Richard Holman on the worth of the surprising second
Wrong turns and unpredictable moments are a part of every creative journey, yet we rarely like to examine these in full, preferring to give the impression that everything is in our control. But, writes Richard Holman, these accidents are vital
Few of us would admit to being without a clear sense of direction. The imperative to know where you’re heading professionally begins early on. When I was an intern – which was so long ago the term ‘intern’ was yet to be coined – a kindly and long-in-the-tooth creative director took me aside and asked me about my five-year plan. Five-year plan? I could see just about as far as the weekend, and even that was kind of hazy. Embarrassed, I hesitated, mumbled something incoherent, and asked if he’d like another cup of coffee.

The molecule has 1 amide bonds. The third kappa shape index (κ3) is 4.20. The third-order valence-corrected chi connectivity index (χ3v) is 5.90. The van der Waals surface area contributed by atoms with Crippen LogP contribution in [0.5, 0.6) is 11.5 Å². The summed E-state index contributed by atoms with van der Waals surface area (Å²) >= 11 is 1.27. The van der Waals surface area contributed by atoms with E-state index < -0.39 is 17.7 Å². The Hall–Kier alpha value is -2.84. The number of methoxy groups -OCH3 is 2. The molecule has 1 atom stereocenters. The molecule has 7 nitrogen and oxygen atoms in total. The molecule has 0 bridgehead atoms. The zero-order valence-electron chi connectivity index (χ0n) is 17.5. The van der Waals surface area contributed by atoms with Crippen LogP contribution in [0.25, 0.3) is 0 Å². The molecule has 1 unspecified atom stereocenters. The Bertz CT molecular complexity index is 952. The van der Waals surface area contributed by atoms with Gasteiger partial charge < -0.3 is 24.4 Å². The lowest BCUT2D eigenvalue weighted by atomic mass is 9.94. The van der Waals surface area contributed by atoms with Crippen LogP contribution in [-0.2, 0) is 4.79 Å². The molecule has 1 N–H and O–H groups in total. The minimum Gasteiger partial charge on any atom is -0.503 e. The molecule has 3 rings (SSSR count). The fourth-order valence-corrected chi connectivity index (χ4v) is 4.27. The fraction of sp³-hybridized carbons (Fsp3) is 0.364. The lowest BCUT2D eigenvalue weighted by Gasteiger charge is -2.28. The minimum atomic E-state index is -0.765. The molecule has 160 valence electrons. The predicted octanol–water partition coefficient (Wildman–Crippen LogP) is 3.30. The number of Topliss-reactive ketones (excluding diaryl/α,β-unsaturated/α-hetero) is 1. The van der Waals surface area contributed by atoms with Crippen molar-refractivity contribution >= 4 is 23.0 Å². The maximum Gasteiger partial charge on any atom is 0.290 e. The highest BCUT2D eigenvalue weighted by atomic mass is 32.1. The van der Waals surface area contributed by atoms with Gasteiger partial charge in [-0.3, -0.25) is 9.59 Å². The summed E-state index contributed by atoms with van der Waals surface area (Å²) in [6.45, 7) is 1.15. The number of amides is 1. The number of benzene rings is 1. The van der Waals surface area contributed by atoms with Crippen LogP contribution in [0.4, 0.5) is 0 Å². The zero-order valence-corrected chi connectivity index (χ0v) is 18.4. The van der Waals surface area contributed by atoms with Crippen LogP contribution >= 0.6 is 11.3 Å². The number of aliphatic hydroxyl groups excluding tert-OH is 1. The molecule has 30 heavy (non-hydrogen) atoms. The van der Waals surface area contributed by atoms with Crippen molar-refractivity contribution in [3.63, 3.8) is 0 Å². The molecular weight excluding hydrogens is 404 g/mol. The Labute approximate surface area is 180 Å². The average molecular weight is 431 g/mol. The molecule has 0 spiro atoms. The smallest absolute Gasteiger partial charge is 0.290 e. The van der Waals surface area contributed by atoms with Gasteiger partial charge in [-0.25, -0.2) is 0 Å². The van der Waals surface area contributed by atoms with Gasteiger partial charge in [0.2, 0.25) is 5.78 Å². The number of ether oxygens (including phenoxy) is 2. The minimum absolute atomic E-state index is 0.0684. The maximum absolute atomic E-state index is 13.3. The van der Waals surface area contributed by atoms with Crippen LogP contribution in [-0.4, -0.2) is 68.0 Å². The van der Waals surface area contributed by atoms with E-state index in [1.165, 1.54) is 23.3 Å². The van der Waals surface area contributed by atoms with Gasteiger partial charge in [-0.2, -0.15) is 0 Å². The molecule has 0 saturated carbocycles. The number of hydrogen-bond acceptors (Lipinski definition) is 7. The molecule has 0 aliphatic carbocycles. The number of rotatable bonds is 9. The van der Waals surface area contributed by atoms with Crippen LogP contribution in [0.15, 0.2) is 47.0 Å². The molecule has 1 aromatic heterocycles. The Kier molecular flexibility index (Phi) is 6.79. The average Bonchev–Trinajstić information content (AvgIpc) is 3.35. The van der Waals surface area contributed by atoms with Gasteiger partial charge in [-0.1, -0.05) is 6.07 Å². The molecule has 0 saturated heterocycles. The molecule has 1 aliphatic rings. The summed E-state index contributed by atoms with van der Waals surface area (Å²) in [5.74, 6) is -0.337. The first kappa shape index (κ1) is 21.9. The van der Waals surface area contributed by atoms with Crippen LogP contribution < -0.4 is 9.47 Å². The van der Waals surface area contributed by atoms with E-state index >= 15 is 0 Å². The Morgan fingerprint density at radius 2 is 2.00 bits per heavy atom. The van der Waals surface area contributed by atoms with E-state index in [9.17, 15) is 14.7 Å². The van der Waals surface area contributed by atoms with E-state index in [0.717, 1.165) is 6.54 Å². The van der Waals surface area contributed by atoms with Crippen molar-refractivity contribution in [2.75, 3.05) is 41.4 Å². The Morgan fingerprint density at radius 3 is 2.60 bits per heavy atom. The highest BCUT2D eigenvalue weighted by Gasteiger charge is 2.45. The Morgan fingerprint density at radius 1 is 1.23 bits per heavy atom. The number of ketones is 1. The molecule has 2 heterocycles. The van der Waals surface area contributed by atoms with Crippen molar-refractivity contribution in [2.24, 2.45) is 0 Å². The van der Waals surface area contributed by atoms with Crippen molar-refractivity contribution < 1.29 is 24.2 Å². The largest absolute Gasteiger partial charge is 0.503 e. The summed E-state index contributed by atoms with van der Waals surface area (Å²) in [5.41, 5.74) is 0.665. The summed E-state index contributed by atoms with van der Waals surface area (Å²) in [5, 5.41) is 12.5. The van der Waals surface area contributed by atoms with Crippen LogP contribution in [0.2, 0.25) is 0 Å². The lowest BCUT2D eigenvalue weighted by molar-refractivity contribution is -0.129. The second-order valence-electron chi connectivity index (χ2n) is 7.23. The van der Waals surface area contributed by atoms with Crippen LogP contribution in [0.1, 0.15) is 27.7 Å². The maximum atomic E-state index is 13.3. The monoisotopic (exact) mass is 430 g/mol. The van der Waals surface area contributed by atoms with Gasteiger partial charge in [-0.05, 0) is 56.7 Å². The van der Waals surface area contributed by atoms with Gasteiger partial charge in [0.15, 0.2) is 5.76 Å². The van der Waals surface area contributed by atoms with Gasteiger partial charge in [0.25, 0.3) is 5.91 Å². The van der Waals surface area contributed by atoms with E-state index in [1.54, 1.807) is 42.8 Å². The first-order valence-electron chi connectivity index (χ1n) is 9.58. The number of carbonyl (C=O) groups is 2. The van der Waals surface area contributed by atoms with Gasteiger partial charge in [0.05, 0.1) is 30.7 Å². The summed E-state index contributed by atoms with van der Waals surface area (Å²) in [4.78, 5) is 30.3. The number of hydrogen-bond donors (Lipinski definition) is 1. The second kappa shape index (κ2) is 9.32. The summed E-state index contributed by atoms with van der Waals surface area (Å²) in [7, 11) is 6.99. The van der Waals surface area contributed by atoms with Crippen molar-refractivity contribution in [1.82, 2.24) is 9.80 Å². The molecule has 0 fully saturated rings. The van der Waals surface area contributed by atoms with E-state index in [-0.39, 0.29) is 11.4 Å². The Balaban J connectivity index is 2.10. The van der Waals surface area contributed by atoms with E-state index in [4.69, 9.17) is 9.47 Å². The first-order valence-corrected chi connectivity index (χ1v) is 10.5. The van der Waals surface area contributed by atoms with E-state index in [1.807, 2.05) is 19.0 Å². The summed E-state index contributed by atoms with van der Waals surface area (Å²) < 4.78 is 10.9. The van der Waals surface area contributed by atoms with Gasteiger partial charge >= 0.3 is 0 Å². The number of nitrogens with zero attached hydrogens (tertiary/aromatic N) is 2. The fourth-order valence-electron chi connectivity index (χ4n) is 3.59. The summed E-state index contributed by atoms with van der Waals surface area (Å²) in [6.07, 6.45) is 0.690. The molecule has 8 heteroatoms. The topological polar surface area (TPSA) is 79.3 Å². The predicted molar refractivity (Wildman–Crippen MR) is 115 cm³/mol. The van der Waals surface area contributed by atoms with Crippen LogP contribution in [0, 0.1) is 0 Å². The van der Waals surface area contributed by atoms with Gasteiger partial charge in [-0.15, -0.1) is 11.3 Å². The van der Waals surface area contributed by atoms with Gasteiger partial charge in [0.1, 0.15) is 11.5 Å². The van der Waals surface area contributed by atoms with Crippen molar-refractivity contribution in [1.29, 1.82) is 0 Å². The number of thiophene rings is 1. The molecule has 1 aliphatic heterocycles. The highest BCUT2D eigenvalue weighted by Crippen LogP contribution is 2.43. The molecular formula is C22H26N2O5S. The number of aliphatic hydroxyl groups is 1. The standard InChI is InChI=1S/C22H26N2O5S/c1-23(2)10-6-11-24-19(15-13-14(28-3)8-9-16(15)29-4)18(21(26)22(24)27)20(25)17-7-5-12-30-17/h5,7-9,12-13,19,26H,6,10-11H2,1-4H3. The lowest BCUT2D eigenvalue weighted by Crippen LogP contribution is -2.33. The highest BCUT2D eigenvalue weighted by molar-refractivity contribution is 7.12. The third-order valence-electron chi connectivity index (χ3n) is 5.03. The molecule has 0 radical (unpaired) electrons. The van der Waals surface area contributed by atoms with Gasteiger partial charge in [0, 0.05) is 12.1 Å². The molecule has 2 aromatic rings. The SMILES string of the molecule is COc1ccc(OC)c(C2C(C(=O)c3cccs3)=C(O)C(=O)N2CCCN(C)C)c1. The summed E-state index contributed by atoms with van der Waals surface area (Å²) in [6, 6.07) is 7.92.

Once all those lunch runs and late nights working for a pittance paid off and I landed a job as a creative, the pressure to plan became even more intense. Every shoot required a shot list, a storyboard, and a pre-production meeting. I was taught to anticipate, to mitigate the unexpected, to drill accident out of the creative process.
This desire to know where you’re heading is understandable, especially when there are risk-averse clients around, but does it come at a creative cost? The photographer Dorothea Lange, renowned for her work in the dust bowl of America during the 1930s, especially her photograph Migrant Mother, once said: “To know ahead of time what you are looking for means you’re then only photographing your own preconceptions, which is very limiting and often false.”